Finally Transit Is Included in CA Transportation Funding Discussions

Assemblymember David Chiu proposes a packet of bills to fund transit, flanked by representatives from local transit agencies and advocates. Assemblymember Kevin Mullin is behind him. Photo: Melanie Curry/Streetsblog
Assemblymember David Chiu proposes a packet of bills to fund transit, flanked by representatives from local transit agencies and advocates. Assemblymember Kevin Mullin is behind him. Photo: Melanie Curry/Streetsblog

On Friday, in separate press events in Los Angeles and San Francisco, several members of the California legislature presented new bills for consideration in the ongoing legislative special session on transportation funding.

Various estimates put California’s backlog of deferred road maintenance in the $100-plus-billion range. The special sessions, which involve the creation of new committees and a parallel legislative process alongside the regular legislative session, are supposed to get legislators working together on ways to solve transportation issues. Already a long list of bills has been introduced—look for more coverage of the process on Streetsblog as the week progresses.

So far the focus has been on how to get money to “fix the potholes,” with Democrats proposing an increase in the gas tax and Republicans calling for putting cap-and-trade revenue towards road maintenance (a ludicrous and likely illegal idea).

Now legislators are finally making the connection between public transit—which has its own daunting funding backlog—and the rest of the transportation system. “Anyone who hits a pothole or sits in traffic knows that our transportation system is in crisis, but so does anyone who has to rely on a late, crowded bus to work, school, or do errands, or who would take the bus if one was there,” said Assemblymember David Chiu (D-San Francisco) as he introduced the package of bills.

“California needs more transit funding to reduce our greenhouse gas emissions and to prevent gridlock from strangling our economic recovery,” he said.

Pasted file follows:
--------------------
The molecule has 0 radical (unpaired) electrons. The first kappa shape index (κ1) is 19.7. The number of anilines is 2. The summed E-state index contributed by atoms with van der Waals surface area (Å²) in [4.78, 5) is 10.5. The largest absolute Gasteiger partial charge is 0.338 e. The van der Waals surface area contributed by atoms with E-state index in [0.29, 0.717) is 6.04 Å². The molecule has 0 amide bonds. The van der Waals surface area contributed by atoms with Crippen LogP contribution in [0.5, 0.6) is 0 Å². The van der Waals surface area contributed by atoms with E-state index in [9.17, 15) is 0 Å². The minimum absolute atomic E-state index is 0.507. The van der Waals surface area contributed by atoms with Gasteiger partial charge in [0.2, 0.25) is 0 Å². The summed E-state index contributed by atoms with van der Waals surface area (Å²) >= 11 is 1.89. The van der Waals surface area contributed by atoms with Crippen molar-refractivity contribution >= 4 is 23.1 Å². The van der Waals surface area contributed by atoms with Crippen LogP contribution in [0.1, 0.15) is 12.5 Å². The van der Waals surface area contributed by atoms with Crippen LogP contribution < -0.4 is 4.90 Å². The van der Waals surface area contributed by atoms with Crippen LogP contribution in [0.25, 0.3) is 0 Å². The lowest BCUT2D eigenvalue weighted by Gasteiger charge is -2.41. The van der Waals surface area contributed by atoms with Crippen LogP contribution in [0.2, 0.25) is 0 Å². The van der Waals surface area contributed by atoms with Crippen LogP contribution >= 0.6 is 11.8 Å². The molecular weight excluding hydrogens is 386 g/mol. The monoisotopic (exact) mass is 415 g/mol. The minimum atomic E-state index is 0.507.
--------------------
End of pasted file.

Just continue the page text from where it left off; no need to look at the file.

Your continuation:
Assemblymember Kevin Mullin (D-San Mateo) pointed out that fixing congestion has to include better transit options. In the San Francisco Bay Area, the major transit systems including BART, Muni, and AC Transit “are at or near capacity already. Increasing capacity of public transit systems must be part of the solution,” he said.

The proposed bills would triple the diesel fuel tax, with the money to be distributed to all transit agencies in the state, and raise the portion of cap-and-trade money currently allocated to transit. See below for more details.

This was far from the first set of proposals for the special session.

Earlier in the week, a “Fix Our Roads” coalition of groups representing cities, counties, and labor groups announced its legislative priorities. These include investing in freight movement, raising revenue from a broad array of options including tax increases and fees, and focusing on maintaining and rehabilitating the current road system. Unfortunately, according to them, adding lanes to fix congestion fits that category.

During the priorities presentation, Jim Earp, director of the California Alliance for Jobs and a member of the California Transportation Commission, was dismissive of the idea that repaving roads would encourage more driving. “This isn’t inducing demand,” he said, “this is fixing problems.”

The Fix Our Roads coalition focus points had nothing to say about transit.

In contrast, at Friday’s press event, several speakers reiterated the importance of including public transit in the transportation funding conversation. “The days of ever expanding roadways is over,” said BART director Zakhary Mallet, “and this bill reflects that. If we are to achieve our climate change goals, we need to invest in transit.”

Chanell Fletcher, policy manager for the Safe Routes to Schools National Partnership, pointed out that children rely on transit, walking, and biking to get to school. “Better transit will result in less congestion, especially of trips from parents driving their children to school. Fewer cars will translate into less road damage, and contribute to cleaner air, which is not only a health issue—with asthma a big problem among schoolchildren—but it will also benefit California’s climate change goals.”

“We’re all stuck in soul-crushing traffic, and we know building more roads is not going to get us out,” said TransForm’s regional planning director Joel Ramos after the press event. “And we don’t have to force people to take transit. It’s about choices. The more people we can get to take transit, the better for people who don’t, or can’t, take transit.”

A similar press conference took place in Los Angeles at the same time, featuring Assemblymembers Richard Bloom (D-Santa Monica) and Adrin Nazarian (D-Van Nuys), and Senator Ben Allen (D-Santa Monica), flanked by officials from L.A. Metro and southern California transit advocates.

The bills proposed on Friday are: